Tuesday, October 4, 2011

A Far Off Goal

Cut Off

This is another one of those gems that I found on Google+.  Thanks to Neil Kremer for permission to use it here.  The Queen Mary is permanently docked in California.  This is the dock across the harbor.  When I first saw the picture, I was online on a small screen netbook and I missed the expanded platform at the end of the dock.  But even with that, there’s still a sense of the Queen Mary being the goal and this was a bridge that was never completed to get there.  Sure, you could swim from here, but you’d never reach the goal in any shape to take full advantage of it.  And I thought it was a great description of life, on several levels.

Far too many of us have no relationship with God, a wrong relationship with God or a misunderstanding of that relationship.  That creates an interesting situation when it comes to dealing with our goals.  We have to:
  • determine our goals,
  • figure out how to reach those goals,
  • calculate the best timing to accomplish those goals, and
  • be the sole source of reaching those goals.
If any of this is done with any kind of assistance, it certainly isn’t omniscient or omnipotent.

King Saul in the Old Testament is a great example.  The Israelites wanted a king instead of being led by God as the head of their nation, to be like other nations around them.  So, they chose Saul.  Because he looked and acted and sounded like a powerful king.  That wasn’t God’s choice, as we know.  But He was willing to let that stand for a season.  I sometimes wonder if that wasn’t so Saul’s life could be an example for Israel.

Saul wasn’t the spiritually sharpest knife in the drawer.  Look at his life.  Even though Saul and his son Jonathan had a great love for each other, Jonathan and David had a stronger bond.  Then David was praised for slaying more of the enemy than Saul was credited for.  Not only did he feel his relationship with his own son threatened by David, but so was his throne.  On came jealousy.  To the point that he was ready to kill David.  Saul, in fact, killed a whole city of God’s priests for helping David.    Toward the end, when Saul figured out that God left him, he sought a spiritualist instead of a priest to try to change that.  And, in his last battle, Saul chose suicide over fighting the enemy.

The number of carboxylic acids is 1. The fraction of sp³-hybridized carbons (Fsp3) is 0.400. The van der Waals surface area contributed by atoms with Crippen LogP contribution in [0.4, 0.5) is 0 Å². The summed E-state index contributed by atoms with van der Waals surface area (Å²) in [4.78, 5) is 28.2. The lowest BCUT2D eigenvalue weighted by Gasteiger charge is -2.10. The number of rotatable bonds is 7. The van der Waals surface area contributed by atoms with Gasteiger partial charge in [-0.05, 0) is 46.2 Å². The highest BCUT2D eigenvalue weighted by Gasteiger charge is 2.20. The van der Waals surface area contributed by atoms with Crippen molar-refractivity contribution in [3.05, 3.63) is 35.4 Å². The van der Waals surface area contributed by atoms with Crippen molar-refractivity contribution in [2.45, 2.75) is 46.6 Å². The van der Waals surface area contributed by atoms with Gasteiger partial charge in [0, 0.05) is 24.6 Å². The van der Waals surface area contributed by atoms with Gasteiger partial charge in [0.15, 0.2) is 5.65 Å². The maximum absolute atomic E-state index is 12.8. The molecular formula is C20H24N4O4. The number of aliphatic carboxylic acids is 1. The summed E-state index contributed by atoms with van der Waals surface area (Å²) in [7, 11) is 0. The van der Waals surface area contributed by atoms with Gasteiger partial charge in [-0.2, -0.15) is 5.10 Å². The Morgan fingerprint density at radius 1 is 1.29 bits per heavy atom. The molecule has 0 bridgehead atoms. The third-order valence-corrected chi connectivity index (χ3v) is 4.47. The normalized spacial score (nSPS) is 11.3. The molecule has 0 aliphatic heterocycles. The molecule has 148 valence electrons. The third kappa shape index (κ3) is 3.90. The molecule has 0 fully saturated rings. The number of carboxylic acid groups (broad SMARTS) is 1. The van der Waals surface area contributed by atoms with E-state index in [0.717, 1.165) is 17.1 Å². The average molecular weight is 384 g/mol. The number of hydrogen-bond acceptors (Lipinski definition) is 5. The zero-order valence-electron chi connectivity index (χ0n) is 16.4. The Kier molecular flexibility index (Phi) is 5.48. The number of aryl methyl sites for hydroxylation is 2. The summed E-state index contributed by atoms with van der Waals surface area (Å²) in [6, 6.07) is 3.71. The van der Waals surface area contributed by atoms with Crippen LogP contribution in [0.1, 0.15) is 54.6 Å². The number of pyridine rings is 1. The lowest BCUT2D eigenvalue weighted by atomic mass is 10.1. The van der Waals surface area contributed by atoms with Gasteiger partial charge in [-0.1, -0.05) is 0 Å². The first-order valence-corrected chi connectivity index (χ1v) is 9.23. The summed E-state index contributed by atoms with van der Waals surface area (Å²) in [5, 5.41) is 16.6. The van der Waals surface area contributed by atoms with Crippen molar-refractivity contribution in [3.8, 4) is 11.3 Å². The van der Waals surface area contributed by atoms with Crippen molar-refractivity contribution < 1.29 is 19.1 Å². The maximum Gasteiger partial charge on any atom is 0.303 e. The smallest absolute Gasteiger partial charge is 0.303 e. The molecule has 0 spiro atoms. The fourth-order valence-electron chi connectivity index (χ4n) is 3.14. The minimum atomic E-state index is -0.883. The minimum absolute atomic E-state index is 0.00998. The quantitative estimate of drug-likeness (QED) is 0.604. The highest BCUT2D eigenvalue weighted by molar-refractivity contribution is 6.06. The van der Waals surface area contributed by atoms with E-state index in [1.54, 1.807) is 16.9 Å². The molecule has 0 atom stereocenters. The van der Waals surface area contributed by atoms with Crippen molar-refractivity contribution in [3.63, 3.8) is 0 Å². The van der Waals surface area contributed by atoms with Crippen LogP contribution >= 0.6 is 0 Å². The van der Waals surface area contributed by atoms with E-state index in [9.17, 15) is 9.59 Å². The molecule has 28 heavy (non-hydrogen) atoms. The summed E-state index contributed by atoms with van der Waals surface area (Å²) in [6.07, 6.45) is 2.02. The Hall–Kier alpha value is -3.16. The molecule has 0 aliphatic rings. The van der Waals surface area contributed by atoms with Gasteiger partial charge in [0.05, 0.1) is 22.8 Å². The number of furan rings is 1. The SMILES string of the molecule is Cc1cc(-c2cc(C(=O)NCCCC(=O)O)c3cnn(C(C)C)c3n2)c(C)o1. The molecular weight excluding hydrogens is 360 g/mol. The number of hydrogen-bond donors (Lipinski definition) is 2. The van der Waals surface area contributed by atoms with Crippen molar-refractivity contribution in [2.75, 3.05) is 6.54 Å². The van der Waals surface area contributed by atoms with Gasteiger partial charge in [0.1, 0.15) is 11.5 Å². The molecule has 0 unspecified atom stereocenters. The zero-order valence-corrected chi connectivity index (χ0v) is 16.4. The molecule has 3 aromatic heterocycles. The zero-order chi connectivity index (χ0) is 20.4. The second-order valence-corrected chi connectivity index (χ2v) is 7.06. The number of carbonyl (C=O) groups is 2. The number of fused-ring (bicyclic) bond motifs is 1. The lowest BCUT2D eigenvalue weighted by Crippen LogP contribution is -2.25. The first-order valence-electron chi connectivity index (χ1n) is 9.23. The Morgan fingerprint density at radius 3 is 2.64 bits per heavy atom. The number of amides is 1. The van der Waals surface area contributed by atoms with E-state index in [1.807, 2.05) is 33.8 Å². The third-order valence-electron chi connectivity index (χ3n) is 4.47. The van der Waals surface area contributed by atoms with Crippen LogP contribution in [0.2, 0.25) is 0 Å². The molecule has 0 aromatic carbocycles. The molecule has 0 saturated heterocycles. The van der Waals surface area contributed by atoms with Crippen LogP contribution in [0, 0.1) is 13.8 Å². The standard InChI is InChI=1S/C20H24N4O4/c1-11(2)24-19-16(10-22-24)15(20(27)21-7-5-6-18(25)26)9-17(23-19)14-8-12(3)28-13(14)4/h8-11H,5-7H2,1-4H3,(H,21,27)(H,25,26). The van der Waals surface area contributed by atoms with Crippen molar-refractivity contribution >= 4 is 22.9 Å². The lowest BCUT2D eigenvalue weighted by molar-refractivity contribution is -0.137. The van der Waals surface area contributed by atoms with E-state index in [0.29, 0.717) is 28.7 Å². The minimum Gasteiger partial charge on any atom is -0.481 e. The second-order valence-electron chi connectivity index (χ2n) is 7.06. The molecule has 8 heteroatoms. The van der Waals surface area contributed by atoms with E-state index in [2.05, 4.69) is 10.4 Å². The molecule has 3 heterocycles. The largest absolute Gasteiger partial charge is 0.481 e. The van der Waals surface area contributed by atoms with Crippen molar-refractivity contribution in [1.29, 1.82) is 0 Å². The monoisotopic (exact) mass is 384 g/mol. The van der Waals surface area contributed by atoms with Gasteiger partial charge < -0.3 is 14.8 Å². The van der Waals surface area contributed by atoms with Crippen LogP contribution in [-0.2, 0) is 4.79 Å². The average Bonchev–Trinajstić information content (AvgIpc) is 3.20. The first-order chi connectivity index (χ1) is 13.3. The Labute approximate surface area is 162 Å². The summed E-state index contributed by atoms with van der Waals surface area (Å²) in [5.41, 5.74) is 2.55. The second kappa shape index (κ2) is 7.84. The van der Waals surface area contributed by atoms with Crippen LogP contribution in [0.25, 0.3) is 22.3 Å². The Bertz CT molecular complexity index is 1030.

Saul’s goal was to maintain his throne and his kingdom.  His only tool for doing that was to try to kill David and anyone who helped him.  Timing? ASAP.  And Saul really didn’t care whether God was in it or not.  Until he realized that things were hopeless without God.  Seeing he was his own sole salvation in his final battle, Saul opted for suicide instead of the possibility of falling into enemy hands.

Those are pretty lonely choices without God aren’t they?  Next time, we’ll look at some Biblical and modern examples of Godly results, some of which may not appear so wonderful to the natural mind.  But think with me, for a moment, on a spiritual level, about the picture at the top of this post.  From our perspective, there could be a small boat below eye level at the end of the dock.  Or not.  It’s easy enough to just take the road around the harbor without checking.  Or, if we do check and there is a boat, which choice best fits God’s sovereignty?  We can just decide or We can ask Him.  But, without God, it’s easy enough to be frozen in indecision and fear, or jump at what seems the easiest possibility we see.  Based on the great gulf between where we are and where our goal is.

As I said, we’ll get into that more, next time.  But which way do you jump?

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